“A wonderful fact to reflect upon … when I enter a great city by night, that every one of those darkly clustered houses encloses its own secret,” Charles Dickens muses in “A Tale of Two Cities.” The same voyeurism inspires Israeli author Eshkol Nevo’s popular novel “Three Floors Up,” available in English in October.

Behind the cold, steel-reinforced doors that separate the living spaces in an Israeli apartment high-rise, three loosely connected, first-person confessional narratives unfold.

Arnon is a retired army officer living with his wife and daughter. Despite clear warnings that their neighbor is either showing signs of dementia or possibly playing pedophilia-inspired games, Arnon carelessly leaves his daughter with him one afternoon to avoid being late to a spinning class.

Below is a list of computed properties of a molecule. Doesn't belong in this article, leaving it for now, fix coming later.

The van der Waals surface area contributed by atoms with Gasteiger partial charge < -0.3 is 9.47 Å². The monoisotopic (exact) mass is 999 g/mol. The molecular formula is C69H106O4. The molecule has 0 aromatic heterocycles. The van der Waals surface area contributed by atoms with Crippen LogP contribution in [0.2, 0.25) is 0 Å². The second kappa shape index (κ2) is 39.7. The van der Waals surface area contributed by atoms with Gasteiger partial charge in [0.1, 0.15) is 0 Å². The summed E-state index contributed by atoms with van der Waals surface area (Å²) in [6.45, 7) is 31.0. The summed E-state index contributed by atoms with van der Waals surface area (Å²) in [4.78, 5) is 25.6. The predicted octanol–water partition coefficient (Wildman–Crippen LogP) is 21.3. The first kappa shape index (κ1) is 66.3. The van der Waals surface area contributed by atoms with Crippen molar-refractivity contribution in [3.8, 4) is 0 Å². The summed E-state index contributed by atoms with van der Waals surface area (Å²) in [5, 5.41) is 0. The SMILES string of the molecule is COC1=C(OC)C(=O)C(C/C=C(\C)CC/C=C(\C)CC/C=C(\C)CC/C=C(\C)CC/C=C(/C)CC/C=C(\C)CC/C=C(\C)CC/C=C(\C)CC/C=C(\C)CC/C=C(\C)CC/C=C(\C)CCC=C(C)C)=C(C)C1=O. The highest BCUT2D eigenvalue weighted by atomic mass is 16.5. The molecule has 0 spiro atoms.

Then there’s Hani. Married and the mother of two, Hani has penned an emotional letter to her friend in America, detailing her dissatisfaction with her aloof, financially successful husband. Her account takes an unexpected turn when her fugitive brother-in-law appears.

Devora, a retired judge, leaves a parting phone message for her late husband on the old answering machine. Mulling the unfortunate events that left her estranged from her son, Adar, while her husband was still alive, Devora describes a bizarre journey to Tel Aviv.

Nevo has noticeably switched gears, embracing a philosophical tangent as he contemplates the nature of fate as a means to connect the novel. Excessive details are at times disruptive. Yet none of these distractions will slow down the reader. The prose sings in places and “Three Floors Up” is difficult to put down. JN

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